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Humans are social beings who need and prefer to live in collectives. For most of our species-existence the vast majority of people were nurtured by local, personal, human-scale collectives: extended families, tribes, clans, village communities. A problem of the modern world is that the state — an impersonal, remote, irresponsible collective — has become conflated with the idea of community. For example, nation-state patriots feel that they are standing up for “the people;” the army is out there fighting for “us.” But this sensibility is based on a delusory perspective. A distinction needs to be made between local/regional community and the hypertrophied collective that constitutes the nation-state.

Both pro-state patriots and anti-state Libertarians fail to acknowledge this distinction. Greens do — and, on that basis, advocate for a decentralist alternative which is both liberatory and common-sense-practical. Rather than a brave new world of utopian-ideal social relations based on some ideological model (as in the case of Libertarianism or Marxism), Greens offer an eco-communitarian model of relocalization that would simply restore our natural, organic, and sane human social heritage.

The state really is a horror and has been from Day One (5,000 years ago). The power elites who dominate the states try hard to promote patriotism. But the relationship of the people with the state is always love/hate. Sometimes the state is “we” and sometimes the state is “they”. Those more inclined toward the latter sentiment will say: “Damn how they tax us, conscript us, exploit us; damn how they act in our name.” Those people will be drawn to a boldly anti-statist vision. They will be attracted to Libertarianism if the Greens fail to embrace the radical consequences of our key value: Decentralization.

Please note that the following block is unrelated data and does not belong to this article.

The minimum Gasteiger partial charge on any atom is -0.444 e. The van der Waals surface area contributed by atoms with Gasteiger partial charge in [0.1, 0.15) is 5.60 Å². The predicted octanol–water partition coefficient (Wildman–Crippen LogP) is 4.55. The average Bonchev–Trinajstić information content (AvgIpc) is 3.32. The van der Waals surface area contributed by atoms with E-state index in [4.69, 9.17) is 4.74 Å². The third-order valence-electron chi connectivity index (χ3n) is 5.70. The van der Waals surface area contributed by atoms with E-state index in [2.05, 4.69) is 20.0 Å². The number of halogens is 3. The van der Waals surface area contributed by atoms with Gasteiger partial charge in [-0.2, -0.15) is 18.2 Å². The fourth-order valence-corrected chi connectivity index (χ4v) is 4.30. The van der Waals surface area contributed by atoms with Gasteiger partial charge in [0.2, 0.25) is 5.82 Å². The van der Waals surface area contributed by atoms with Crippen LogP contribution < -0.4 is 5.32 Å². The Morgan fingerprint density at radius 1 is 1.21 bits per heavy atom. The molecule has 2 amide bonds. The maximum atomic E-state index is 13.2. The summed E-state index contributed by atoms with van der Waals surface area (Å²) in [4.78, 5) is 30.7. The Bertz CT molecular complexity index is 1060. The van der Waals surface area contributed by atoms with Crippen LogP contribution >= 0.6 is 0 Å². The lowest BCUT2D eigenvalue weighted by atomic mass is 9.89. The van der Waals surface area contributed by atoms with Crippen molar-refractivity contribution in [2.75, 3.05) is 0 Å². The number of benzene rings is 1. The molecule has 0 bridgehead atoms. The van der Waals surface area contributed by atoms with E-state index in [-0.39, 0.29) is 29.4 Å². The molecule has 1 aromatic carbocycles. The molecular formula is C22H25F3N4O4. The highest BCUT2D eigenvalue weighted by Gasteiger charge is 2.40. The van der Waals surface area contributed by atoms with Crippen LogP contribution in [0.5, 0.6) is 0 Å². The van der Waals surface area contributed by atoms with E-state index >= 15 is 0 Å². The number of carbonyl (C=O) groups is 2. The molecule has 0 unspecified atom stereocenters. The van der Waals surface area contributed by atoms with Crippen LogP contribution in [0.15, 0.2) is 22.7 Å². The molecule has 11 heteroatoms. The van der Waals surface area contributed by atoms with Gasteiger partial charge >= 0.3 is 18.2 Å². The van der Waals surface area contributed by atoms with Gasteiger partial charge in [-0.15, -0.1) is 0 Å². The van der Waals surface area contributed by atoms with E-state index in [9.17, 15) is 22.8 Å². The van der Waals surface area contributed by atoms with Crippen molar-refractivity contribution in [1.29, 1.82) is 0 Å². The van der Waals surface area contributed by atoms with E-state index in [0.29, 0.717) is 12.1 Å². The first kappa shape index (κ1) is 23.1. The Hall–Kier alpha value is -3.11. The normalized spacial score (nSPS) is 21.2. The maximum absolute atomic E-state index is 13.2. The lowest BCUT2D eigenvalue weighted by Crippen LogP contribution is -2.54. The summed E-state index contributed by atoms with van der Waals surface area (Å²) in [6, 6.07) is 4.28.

There has never been a human society looking anything like what the Libertarians advocate (based on pure market, contractual relations). The Green alternative has much more potential to resonate with the masses of people — who already comprehend the importance of “going green” when it comes to saving the environment. It may be a challenge for Greens to explicate the more radical aspects of our worldview and program: devolution of power, decentralization, simplification, regionalization, etc. But it can be done and it should be done . . . as part of our effort to convey the distinction between the individualistic anti-statism of the Libertarians and the communitarian anti-statism of the Greens.

6 thoughts on “On Statism, Socialism, Libertarianism, and the Greens”

  1. Good article, Steve. Thanks!

    While the progressive and liberal parties may not be able to unite, we must strive to cooperate on the urgent issues, before it is too late. Catastrophic climate disasters and proto-fascist governments are growing faster and stronger than we are. Without cooperation on these issues we, and our planet, are doomed.

    We must become more activist in supporting single-issue groups, worker-owned businesses, local cooperatives and radical protests and boycotts of big box stores…not just elections. If we do not have an impact on the important issues, why should people vote for us?